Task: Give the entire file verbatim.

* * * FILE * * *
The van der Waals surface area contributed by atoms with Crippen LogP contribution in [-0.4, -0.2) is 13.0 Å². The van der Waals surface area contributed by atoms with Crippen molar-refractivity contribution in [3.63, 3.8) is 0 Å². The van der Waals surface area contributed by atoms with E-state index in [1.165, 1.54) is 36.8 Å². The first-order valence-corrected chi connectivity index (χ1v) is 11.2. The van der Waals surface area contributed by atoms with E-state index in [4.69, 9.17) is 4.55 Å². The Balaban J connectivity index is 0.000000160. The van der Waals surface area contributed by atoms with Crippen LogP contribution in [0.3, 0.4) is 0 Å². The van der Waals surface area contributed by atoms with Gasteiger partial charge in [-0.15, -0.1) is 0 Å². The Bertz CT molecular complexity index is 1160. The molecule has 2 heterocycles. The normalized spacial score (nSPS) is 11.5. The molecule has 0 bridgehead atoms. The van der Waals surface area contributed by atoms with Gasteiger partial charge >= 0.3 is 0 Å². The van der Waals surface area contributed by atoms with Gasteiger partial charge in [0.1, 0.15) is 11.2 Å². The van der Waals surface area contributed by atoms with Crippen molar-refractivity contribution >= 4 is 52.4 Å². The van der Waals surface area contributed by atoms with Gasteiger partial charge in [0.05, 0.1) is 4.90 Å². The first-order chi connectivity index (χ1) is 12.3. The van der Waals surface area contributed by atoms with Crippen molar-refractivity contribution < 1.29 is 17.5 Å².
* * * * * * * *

The van der Waals surface area contributed by atoms with Crippen LogP contribution in [-0.4, -0.2) is 13.0 Å². The van der Waals surface area contributed by atoms with Crippen molar-refractivity contribution in [3.63, 3.8) is 0 Å². The van der Waals surface area contributed by atoms with E-state index in [1.165, 1.54) is 36.8 Å². The first-order valence-corrected chi connectivity index (χ1v) is 11.2. The van der Waals surface area contributed by atoms with E-state index in [4.69, 9.17) is 4.55 Å². The Balaban J connectivity index is 0.000000160. The van der Waals surface area contributed by atoms with Crippen LogP contribution in [0.3, 0.4) is 0 Å². The van der Waals surface area contributed by atoms with Gasteiger partial charge in [-0.15, -0.1) is 0 Å². The Bertz CT molecular complexity index is 1160. The molecule has 2 heterocycles. The normalized spacial score (nSPS) is 11.5. The molecule has 0 bridgehead atoms. The van der Waals surface area contributed by atoms with Gasteiger partial charge >= 0.3 is 0 Å². The van der Waals surface area contributed by atoms with Gasteiger partial charge in [0.1, 0.15) is 11.2 Å². The van der Waals surface area contributed by atoms with Crippen molar-refractivity contribution >= 4 is 52.4 Å². The van der Waals surface area contributed by atoms with Gasteiger partial charge in [0.05, 0.1) is 4.90 Å². The first-order chi connectivity index (χ1) is 12.3. The van der Waals surface area contributed by atoms with Crippen molar-refractivity contribution < 1.29 is 17.5 Å².